The tasks an OSHA standard would address might or might not be direct patient care, and examples include conducting autopsies and medical waste disposal.

Two OSHA Meetings to Discuss Infectious Agents Standard

The July 29 meetings in Washington, D.C., will give a small number of stakeholders the opportunity to discuss what should be included in a standard controlling workers' exposures during tasks such as housekeeping, medical waste disposal, repairing medical equipment, and conducting autopsies.

OSHA announced it will hold two stakeholders July 29 to hear from stakeholders as it considers whether to develop a standard meant to control workers' exposures to infectious agents. The tasks it would address might or might not be direct patient care, and the announcement listed examples: housekeeping, food delivery, facility maintenance; handling, transporting, receiving, or processing infectious items or wastes; maintaining, servicing or repairing medical equipment that is contaminated with infectious agents; conducting autopsies; performing mortuary services; and performing tasks in laboratories that result in occupational exposure.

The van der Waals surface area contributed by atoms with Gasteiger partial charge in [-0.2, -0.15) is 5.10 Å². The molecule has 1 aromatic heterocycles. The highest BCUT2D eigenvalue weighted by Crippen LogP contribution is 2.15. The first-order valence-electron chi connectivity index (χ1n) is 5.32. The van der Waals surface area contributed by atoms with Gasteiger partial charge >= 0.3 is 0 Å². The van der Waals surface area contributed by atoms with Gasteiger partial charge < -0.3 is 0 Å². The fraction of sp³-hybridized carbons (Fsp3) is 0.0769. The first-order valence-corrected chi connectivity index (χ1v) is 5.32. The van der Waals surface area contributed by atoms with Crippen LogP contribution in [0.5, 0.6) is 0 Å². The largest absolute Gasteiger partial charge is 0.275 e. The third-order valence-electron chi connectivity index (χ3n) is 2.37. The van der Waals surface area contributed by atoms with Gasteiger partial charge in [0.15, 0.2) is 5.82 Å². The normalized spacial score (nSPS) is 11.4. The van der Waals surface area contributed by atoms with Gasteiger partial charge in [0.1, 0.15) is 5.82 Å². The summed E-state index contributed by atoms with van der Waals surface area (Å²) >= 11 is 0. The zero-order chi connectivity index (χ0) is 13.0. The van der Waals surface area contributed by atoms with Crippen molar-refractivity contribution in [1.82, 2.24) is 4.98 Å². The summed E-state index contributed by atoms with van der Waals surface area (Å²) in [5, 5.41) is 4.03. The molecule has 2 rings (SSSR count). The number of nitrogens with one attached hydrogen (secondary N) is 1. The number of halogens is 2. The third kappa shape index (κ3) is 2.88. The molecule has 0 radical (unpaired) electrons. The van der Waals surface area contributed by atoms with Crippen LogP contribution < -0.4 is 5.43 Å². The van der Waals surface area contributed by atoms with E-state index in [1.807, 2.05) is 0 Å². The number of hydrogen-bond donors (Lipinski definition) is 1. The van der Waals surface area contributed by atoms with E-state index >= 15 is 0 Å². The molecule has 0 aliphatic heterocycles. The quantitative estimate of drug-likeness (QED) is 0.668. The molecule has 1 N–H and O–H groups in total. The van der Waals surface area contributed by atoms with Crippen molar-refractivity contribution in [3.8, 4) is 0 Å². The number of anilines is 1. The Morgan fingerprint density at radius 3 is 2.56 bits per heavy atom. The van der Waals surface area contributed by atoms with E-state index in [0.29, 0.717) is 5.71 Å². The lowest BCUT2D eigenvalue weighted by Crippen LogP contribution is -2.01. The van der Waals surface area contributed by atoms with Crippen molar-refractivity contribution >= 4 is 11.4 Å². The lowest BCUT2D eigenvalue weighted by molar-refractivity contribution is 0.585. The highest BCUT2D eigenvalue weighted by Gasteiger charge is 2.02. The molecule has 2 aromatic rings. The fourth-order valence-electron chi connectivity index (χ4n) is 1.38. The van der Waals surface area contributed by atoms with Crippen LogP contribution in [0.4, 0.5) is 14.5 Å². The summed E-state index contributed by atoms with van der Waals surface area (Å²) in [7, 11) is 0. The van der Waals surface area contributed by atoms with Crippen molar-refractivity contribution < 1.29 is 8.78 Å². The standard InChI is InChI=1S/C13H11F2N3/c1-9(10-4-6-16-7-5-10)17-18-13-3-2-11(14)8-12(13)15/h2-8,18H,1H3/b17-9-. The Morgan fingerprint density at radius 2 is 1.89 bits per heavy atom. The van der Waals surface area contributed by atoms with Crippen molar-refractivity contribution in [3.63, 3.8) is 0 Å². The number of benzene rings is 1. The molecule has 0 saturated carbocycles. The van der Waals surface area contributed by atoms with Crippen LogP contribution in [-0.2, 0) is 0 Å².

The meetings will take place from 9 a.m. to noon and from 1:30 to 4:30 p.m. The deadline to confirm registration is July 22, and OSHA said only about 30 participants will be allowed in each meeting. OSHA staffers will be present to take part, and Eastern Research Group, Inc. of Lexington, Mass. will manage logistics for the meetings, provide a facilitator, and compile notes summarizing the discussion that will be posted in the docket for the Infectious Diseases Request for Information (Docket ID: OSHA-2010-0003, www.regulations.gov).

OSHA published the request for information in May 2010 and received more than 200 comments were received in response. It said these meetings will center on such major issues as whether and to what extent an OSHA standard on occupational exposure to infectious diseases should apply in settings where workers provide direct patient care, as well as, settings where workers have occupational exposure even though they don't provide direct patient care; the advantages and disadvantages of using a program standard to limit occupational exposure to infectious diseases; the advantages and disadvantages of taking other approaches to organizing a prospective standard; and whether a standard should require every employer to develop a written worker infection control plan.

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